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Observability in WebAssembly

Dylibso provides observability SDKs for WebAssembly (Wasm), enabling continuous
monitoring of WebAssembly code as it executes within a runtime. It provides
developers with the tools necessary to capture and emit telemetry data from Wasm
code, including function execution and memory allocation traces, logs, and

Trace, Logs, and Metrics from WebAssembly code

Emit WebAssembly telemetry to many supported platforms

Whether you use a managed platform such as Datadog, or a self-hosted solution
like Zipkin, Observe SDK Adapters make it easy to send Wasm telemetry wherever
it needs to go.

See the officially supported platforms by choosing
which language library you would use.

Open Source

This GitHub repository contains the
Runtime SDKs and the Adapters necessary to have live profiling & tracing, logs,
and metrics. Please read the following overview as it touches on the various
components necessary to monitor your Wasm code.

Why a new stack for WebAssembly?

There are many technical and legacy reasons why existing observability stacks
(agents, tracers, collectors, etc) don’t work in Wasm. For a high-level
understanding, we recommend reading through this blog post,
“Observability Challenges in Wasm”.
To go deeper, watch this talk by
our co-founder, Ben Eckel, about these same challenges in further detail.


There are two distinct steps when using the Observe SDK:

1. Adding an Adapter To Your Application

In order to extract telemetry data from Wasm, you must add an
Adapter to the application where you execute Wasm.
Choose the Adapter for the platform you use to collect & analyze telemetry data.
Adapters are code libraries, so first check if we support the programming
language you use:

Within these language sections, you will find the platforms we officially
support. Choose a language above and see the options listed. There are examples
and documentation about how to use each of these libraries.

Looking for a different adapter?

We provide official adapters for many popular open source & commercial
observability sinks / platforms. If yours is not supported, you can create an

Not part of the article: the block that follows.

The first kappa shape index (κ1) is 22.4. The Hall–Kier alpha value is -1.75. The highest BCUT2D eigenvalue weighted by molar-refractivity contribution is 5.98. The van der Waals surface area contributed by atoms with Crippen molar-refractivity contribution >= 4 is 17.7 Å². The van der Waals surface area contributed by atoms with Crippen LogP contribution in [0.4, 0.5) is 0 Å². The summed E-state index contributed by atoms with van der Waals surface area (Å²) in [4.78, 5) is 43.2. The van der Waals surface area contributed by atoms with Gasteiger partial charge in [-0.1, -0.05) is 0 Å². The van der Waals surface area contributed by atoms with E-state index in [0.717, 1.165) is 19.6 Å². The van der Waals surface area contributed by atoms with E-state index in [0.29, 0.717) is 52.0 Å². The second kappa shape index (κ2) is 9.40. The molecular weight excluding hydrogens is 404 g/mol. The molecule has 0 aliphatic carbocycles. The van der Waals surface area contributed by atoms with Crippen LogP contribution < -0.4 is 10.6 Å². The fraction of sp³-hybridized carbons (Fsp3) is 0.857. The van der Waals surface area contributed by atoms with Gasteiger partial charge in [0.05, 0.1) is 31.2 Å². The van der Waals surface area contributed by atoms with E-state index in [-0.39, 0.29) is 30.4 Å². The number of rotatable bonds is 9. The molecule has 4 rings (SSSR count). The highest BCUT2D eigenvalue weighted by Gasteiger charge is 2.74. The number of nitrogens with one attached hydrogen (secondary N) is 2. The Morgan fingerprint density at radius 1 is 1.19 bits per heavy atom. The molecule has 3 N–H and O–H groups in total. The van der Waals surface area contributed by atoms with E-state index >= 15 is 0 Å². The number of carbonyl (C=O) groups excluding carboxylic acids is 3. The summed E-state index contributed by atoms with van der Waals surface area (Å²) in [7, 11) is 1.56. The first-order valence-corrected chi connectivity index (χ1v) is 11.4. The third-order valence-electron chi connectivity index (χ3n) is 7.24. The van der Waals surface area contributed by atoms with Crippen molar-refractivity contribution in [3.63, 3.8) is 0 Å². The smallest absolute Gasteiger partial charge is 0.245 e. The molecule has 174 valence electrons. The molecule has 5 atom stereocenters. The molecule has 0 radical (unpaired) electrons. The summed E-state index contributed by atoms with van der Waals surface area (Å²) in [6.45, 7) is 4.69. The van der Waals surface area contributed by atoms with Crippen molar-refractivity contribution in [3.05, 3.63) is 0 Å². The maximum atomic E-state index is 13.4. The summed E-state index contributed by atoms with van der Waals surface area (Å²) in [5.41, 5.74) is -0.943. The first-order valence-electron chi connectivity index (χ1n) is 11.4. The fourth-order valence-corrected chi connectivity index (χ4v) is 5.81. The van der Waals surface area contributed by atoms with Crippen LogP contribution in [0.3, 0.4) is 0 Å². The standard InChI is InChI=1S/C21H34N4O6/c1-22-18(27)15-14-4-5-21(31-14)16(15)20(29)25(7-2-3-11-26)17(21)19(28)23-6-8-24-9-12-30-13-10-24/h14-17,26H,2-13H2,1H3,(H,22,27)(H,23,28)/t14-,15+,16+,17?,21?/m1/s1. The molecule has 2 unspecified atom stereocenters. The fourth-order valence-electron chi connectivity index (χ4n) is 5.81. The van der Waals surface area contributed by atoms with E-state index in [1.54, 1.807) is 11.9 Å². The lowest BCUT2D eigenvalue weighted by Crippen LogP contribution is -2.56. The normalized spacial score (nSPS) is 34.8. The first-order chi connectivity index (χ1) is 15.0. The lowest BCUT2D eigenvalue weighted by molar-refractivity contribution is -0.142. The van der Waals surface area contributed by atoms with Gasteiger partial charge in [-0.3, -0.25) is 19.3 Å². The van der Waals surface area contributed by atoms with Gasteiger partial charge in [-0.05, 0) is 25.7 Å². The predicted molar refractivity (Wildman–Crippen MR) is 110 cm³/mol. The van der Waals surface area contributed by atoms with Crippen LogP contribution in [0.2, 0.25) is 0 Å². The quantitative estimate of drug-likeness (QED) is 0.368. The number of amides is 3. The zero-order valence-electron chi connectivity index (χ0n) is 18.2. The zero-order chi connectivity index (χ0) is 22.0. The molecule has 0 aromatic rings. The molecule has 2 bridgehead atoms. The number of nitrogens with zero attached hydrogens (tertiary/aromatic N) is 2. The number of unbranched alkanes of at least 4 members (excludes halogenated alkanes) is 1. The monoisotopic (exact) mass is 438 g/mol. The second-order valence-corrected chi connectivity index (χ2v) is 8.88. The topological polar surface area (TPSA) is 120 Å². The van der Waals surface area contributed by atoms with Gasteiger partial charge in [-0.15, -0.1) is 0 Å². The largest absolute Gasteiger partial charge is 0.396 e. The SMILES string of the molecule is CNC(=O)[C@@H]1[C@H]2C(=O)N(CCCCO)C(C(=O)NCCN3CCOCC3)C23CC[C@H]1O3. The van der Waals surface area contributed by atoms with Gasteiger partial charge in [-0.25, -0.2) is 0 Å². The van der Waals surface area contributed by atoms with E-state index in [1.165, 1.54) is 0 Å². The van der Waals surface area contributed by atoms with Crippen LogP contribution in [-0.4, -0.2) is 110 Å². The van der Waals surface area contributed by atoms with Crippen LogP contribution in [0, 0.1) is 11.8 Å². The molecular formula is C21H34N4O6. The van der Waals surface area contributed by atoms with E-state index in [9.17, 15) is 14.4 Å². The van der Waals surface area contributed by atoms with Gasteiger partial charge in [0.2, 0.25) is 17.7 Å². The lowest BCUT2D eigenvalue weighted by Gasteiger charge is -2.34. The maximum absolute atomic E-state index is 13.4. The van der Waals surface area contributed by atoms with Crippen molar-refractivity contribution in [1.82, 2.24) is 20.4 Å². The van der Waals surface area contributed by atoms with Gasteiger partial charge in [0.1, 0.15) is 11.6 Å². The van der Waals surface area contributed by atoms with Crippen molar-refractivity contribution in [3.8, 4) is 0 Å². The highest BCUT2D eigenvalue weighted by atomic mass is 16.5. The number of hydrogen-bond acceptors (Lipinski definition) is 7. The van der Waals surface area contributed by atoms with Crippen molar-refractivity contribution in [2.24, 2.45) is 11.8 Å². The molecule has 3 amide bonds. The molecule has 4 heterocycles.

adapter fairly easily or make a request to our team. Please open an issue on the
GitHub respository, or email us at

2. Instrumenting your code (automatic or manual)

In order for any telemetry data to be extracted, the code you want to monitor
needs to send some signals about what it’s doing. This is where
instrumentation comes in to play. We offer two ways to instrument your code:

Automatic Instrumentation

Using our automatic instrumentation tools, you can take a compiled Wasm module
(.wasm binary) and have it fully instrumented for function and memory
allocation tracing. This will provide a detailed trace of all activity in your
code. We recommend this for debugging your own code, as well as tracing Wasm
modules that you didn’t compile (and thus don’t have the source code).

Automatic instrumentation focuses on tracing only, but this could be expanded
in the future.

NOTE: support for the Component Model is coming soon. Please reach out to us
if this is something you need

👉 Learn more about automatic instrumentation

Manual Instrumentation

The Observe API provides another approach to instrumenting your code, by using
our libraries directly in your source code before it’s compiled to Wasm.

Currently, manual instrumentation using the Observe APIs is the only way to get
logs and metrics in addition to traces from Wasm.

NOTE: you can use both automatic and manual instrumentation in the same code.

👉 Learn more about manual instrumentation


If you’re looking for additional help or would like hands-on support, we’re
happy to be of service. We also are able to provide you with your own offline or
self-hosted version of our automatic instrumentation tools so you can run
everything in your own network.

Please reach out to for more

Additionally, visit the
GitHub Discussion page for
general Q&A about the Observe SDK and related products.

Read More



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